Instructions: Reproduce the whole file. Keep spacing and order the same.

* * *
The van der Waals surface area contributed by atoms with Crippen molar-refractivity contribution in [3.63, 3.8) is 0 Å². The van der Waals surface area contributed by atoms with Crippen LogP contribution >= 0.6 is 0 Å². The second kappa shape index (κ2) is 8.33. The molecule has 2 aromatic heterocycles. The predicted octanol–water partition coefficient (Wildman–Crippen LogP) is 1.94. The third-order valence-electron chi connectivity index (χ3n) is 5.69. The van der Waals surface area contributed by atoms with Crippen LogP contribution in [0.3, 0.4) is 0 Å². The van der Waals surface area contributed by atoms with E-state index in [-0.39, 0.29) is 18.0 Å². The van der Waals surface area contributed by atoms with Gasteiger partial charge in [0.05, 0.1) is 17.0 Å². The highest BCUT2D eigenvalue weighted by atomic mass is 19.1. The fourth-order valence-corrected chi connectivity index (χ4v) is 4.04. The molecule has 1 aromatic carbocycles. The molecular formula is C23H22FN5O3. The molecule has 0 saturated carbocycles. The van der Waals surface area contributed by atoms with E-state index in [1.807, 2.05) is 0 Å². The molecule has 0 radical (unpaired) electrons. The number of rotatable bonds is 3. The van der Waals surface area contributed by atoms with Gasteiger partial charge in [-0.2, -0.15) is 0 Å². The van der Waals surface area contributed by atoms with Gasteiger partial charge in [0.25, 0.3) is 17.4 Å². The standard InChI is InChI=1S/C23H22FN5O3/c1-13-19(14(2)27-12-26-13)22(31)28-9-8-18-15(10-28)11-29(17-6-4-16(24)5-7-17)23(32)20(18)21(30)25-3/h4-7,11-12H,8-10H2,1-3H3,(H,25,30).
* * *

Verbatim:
The van der Waals surface area contributed by atoms with Crippen molar-refractivity contribution in [3.63, 3.8) is 0 Å². The van der Waals surface area contributed by atoms with Crippen LogP contribution >= 0.6 is 0 Å². The second kappa shape index (κ2) is 8.33. The molecule has 2 aromatic heterocycles. The predicted octanol–water partition coefficient (Wildman–Crippen LogP) is 1.94. The third-order valence-electron chi connectivity index (χ3n) is 5.69. The van der Waals surface area contributed by atoms with Crippen LogP contribution in [0.3, 0.4) is 0 Å². The van der Waals surface area contributed by atoms with E-state index in [-0.39, 0.29) is 18.0 Å². The van der Waals surface area contributed by atoms with Gasteiger partial charge in [0.05, 0.1) is 17.0 Å². The highest BCUT2D eigenvalue weighted by atomic mass is 19.1. The fourth-order valence-corrected chi connectivity index (χ4v) is 4.04. The molecule has 1 aromatic carbocycles. The molecular formula is C23H22FN5O3. The molecule has 0 saturated carbocycles. The van der Waals surface area contributed by atoms with E-state index in [1.807, 2.05) is 0 Å². The molecule has 0 radical (unpaired) electrons. The number of rotatable bonds is 3. The van der Waals surface area contributed by atoms with Gasteiger partial charge in [-0.2, -0.15) is 0 Å². The van der Waals surface area contributed by atoms with Gasteiger partial charge in [0.25, 0.3) is 17.4 Å². The standard InChI is InChI=1S/C23H22FN5O3/c1-13-19(14(2)27-12-26-13)22(31)28-9-8-18-15(10-28)11-29(17-6-4-16(24)5-7-17)23(32)20(18)21(30)25-3/h4-7,11-12H,8-10H2,1-3H3,(H,25,30).